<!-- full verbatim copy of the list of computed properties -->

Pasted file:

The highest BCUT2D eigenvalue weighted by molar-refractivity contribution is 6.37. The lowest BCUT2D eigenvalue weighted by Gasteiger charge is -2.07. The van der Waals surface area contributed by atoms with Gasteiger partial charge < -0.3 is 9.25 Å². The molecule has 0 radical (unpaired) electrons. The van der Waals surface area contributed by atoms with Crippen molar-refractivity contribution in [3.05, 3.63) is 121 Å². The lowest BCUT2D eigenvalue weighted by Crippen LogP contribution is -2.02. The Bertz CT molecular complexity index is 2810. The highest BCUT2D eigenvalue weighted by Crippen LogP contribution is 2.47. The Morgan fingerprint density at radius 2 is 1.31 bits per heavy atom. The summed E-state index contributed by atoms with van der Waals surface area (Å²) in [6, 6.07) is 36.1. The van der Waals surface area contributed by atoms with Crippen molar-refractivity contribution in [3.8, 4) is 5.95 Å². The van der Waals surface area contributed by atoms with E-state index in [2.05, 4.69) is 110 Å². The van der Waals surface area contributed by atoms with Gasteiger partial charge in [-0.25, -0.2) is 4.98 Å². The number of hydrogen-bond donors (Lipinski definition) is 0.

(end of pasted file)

The highest BCUT2D eigenvalue weighted by molar-refractivity contribution is 6.37. The lowest BCUT2D eigenvalue weighted by Gasteiger charge is -2.07. The van der Waals surface area contributed by atoms with Gasteiger partial charge < -0.3 is 9.25 Å². The molecule has 0 radical (unpaired) electrons. The van der Waals surface area contributed by atoms with Crippen molar-refractivity contribution in [3.05, 3.63) is 121 Å². The lowest BCUT2D eigenvalue weighted by Crippen LogP contribution is -2.02. The Bertz CT molecular complexity index is 2810. The highest BCUT2D eigenvalue weighted by Crippen LogP contribution is 2.47. The Morgan fingerprint density at radius 2 is 1.31 bits per heavy atom. The summed E-state index contributed by atoms with van der Waals surface area (Å²) in [6, 6.07) is 36.1. The van der Waals surface area contributed by atoms with Crippen molar-refractivity contribution in [3.8, 4) is 5.95 Å². The van der Waals surface area contributed by atoms with E-state index in [2.05, 4.69) is 110 Å². The van der Waals surface area contributed by atoms with Gasteiger partial charge in [-0.25, -0.2) is 4.98 Å². The number of hydrogen-bond donors (Lipinski definition) is 0.